Taking Notes In The Course of Writing A Novel, by Onil Lad
Writing advice from established authors usually begins with write, write and write. There’s no substitute for spending hours at the computer.
When asked where her novels come from, romance novelist Barbara Cartland said that every word was dictated to her by God. It’s not like that for me, as the thoughts have a habit of popping into my mind out of the blue. Sometimes they come gushing out.
During the last year I’ve found that my best ideas have come when I’m not trying to beat it out of myself whilst stuck at my desk. It’s not just one-liners that come to me but plot twists and whole paragraphs as well. When this happens I’ve always got my iPhone handy. I’ve become a continual note-taker.
Taking notes on my iPhone isn’t a complete replacement to sitting at the computer and writing, but spread out over the day, it’s worth several hours at least. I’m at the stage where I ‘m constantly thinking about my novel and once I write one thing down, other thoughts follow.
It means that when I formally sit down to write, I don’t feel stuck because there are numerous pages of notes to work through. It’s saved me hours of frustration and lets me do the things I enjoy, like reading and watching movies, while still having part of my mind on the novel.
I take notes all the time. Sometimes I just have to lie down or take a shower and within a few minutes the thoughts flow.
I can still put in the hard hours at the computer, when required, usually when I’m facing a deadline or I’ve got enough notes to make a chapter. When I do this I’m productive for the whole six hours, instead of trying to force out the ideas.
Note-taking becomes a habit. After watching a movie that has similar themes to my novel, I’m up half the night making notes. It happens when I’m out walking, running and even cycling.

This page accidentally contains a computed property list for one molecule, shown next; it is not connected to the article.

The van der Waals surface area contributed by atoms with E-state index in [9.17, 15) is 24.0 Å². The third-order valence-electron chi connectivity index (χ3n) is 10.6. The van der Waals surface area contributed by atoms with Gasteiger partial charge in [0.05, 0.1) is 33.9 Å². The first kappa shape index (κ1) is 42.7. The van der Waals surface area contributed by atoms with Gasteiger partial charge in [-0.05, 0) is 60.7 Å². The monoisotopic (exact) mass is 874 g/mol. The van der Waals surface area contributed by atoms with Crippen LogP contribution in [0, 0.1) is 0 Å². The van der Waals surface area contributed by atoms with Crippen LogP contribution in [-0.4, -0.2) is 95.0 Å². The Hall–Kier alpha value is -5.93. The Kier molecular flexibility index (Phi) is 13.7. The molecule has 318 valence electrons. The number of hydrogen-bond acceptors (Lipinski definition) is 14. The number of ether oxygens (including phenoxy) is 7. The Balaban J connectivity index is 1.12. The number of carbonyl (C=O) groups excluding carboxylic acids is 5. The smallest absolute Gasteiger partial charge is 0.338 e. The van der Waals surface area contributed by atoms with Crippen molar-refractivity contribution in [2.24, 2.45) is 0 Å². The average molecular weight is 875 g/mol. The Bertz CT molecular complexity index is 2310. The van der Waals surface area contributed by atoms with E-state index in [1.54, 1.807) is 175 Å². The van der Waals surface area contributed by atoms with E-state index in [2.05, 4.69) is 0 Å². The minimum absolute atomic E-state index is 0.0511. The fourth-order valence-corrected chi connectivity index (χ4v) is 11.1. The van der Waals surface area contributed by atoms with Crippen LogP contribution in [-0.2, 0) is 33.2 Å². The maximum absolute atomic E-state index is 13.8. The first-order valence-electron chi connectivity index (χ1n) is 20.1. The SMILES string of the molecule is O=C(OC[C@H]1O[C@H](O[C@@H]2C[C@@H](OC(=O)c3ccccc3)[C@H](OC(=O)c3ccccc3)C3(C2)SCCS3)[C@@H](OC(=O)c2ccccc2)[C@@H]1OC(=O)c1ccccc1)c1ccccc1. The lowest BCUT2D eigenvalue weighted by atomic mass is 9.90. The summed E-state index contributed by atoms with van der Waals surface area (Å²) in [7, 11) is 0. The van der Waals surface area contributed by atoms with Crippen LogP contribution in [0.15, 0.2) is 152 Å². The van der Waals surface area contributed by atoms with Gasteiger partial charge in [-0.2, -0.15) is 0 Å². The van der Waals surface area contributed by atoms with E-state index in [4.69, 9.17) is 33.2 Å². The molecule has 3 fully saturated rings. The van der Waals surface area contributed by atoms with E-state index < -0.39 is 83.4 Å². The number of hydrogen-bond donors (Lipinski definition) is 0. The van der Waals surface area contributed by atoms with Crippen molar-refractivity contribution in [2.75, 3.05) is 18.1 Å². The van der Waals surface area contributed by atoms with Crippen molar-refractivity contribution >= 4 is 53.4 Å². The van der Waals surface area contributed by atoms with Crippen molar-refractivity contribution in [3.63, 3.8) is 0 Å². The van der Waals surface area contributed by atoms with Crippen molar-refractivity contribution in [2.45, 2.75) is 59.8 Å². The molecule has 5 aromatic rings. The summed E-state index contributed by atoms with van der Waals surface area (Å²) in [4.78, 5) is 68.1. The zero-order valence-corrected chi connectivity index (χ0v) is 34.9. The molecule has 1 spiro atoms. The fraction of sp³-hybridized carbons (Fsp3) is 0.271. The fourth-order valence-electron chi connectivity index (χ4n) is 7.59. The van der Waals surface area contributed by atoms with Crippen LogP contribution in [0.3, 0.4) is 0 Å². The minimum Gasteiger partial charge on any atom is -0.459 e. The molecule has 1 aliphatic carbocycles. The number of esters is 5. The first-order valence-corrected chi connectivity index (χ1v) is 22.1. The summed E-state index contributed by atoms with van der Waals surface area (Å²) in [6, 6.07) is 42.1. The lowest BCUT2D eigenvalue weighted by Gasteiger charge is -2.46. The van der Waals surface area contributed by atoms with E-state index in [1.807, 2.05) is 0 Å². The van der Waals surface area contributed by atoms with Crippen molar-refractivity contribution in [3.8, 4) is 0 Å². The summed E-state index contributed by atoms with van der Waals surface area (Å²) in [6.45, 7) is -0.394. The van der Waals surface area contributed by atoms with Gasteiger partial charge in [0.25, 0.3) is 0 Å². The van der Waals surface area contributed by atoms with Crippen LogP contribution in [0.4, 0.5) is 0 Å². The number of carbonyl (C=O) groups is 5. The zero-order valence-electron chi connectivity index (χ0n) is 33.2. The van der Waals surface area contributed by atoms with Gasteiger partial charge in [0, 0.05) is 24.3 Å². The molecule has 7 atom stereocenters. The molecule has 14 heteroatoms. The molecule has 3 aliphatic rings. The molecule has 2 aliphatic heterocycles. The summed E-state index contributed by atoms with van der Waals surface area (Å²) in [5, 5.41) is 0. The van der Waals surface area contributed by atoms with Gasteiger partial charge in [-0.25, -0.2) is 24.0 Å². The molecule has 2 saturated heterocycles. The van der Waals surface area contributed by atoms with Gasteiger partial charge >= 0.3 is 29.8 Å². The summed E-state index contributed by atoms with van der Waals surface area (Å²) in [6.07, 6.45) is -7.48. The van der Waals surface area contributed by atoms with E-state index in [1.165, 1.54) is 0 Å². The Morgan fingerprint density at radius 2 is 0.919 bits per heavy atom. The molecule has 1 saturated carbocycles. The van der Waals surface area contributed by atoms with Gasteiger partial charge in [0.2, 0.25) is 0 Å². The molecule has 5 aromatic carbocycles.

Some authors maintain that no idea is worthwhile unless it sticks in your mind, but I need all the help I can get.
Tom Waits, as a struggling songwriter, was stuck in traffic in LA when he was hit by an inspiring thought for a song. He had no pen, paper or way to record this elusive spark, so he spoke to it and said, “Can you not see that I’m driving? If you are serious about wanting to exist, I spend eight hours a day in the studio. You’re welcome to come and visit me when I am sitting at my piano.” Apparently this dialogue with himself worked and the rest is history. I’ve tried telling myself the same thing but it didn’t work. I’ve got a mobile phone that Tom Waits didn’t have all those years ago, so I can’t complain. I’m just grateful for the inspiration.
Eventually you have to turn your notes into scenes, characters and plots, but the grunt work has been done on the go. Writing on the go gets you away from the internet, but I find that when the time comes to flesh out the notes on my laptop I’d rather do it in short bursts at a café or library and not go back to my desk. There are also numerous note-taking software apps on the market.
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